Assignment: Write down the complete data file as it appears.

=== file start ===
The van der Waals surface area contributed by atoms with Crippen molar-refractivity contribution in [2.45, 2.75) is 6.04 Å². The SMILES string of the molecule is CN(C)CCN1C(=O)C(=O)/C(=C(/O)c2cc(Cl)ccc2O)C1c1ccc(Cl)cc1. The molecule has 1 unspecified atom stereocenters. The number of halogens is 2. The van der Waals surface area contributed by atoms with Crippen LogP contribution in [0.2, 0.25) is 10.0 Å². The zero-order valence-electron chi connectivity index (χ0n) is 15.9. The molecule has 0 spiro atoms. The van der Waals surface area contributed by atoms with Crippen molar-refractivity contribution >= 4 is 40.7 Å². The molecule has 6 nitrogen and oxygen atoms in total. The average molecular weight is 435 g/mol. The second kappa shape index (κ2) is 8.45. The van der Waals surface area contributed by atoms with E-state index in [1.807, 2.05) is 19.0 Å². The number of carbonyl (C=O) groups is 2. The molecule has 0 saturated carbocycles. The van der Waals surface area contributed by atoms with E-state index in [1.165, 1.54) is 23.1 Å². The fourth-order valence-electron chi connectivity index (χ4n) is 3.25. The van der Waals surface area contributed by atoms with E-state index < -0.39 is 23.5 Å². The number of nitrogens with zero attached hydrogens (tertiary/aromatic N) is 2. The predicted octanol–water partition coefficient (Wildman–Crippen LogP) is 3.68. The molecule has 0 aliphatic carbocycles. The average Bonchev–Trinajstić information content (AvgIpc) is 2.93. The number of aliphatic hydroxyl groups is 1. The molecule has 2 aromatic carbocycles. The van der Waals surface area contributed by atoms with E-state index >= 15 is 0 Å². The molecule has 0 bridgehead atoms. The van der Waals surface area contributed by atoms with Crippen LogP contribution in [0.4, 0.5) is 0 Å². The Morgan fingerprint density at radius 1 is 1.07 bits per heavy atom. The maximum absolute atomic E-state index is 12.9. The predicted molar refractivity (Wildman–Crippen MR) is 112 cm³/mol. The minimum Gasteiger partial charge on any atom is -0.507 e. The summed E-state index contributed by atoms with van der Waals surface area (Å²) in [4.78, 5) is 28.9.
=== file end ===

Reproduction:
The van der Waals surface area contributed by atoms with Crippen molar-refractivity contribution in [2.45, 2.75) is 6.04 Å². The SMILES string of the molecule is CN(C)CCN1C(=O)C(=O)/C(=C(/O)c2cc(Cl)ccc2O)C1c1ccc(Cl)cc1. The molecule has 1 unspecified atom stereocenters. The number of halogens is 2. The van der Waals surface area contributed by atoms with Crippen LogP contribution in [0.2, 0.25) is 10.0 Å². The zero-order valence-electron chi connectivity index (χ0n) is 15.9. The molecule has 0 spiro atoms. The van der Waals surface area contributed by atoms with Crippen molar-refractivity contribution >= 4 is 40.7 Å². The molecule has 6 nitrogen and oxygen atoms in total. The average molecular weight is 435 g/mol. The second kappa shape index (κ2) is 8.45. The van der Waals surface area contributed by atoms with E-state index in [1.807, 2.05) is 19.0 Å². The number of carbonyl (C=O) groups is 2. The molecule has 0 saturated carbocycles. The van der Waals surface area contributed by atoms with E-state index in [1.165, 1.54) is 23.1 Å². The fourth-order valence-electron chi connectivity index (χ4n) is 3.25. The van der Waals surface area contributed by atoms with E-state index < -0.39 is 23.5 Å². The number of nitrogens with zero attached hydrogens (tertiary/aromatic N) is 2. The predicted octanol–water partition coefficient (Wildman–Crippen LogP) is 3.68. The molecule has 0 aliphatic carbocycles. The average Bonchev–Trinajstić information content (AvgIpc) is 2.93. The number of aliphatic hydroxyl groups is 1. The molecule has 2 aromatic carbocycles. The van der Waals surface area contributed by atoms with E-state index >= 15 is 0 Å². The molecule has 0 bridgehead atoms. The van der Waals surface area contributed by atoms with Crippen LogP contribution in [0.4, 0.5) is 0 Å². The Morgan fingerprint density at radius 1 is 1.07 bits per heavy atom. The maximum absolute atomic E-state index is 12.9. The predicted molar refractivity (Wildman–Crippen MR) is 112 cm³/mol. The minimum Gasteiger partial charge on any atom is -0.507 e. The summed E-state index contributed by atoms with van der Waals surface area (Å²) in [4.78, 5) is 28.9.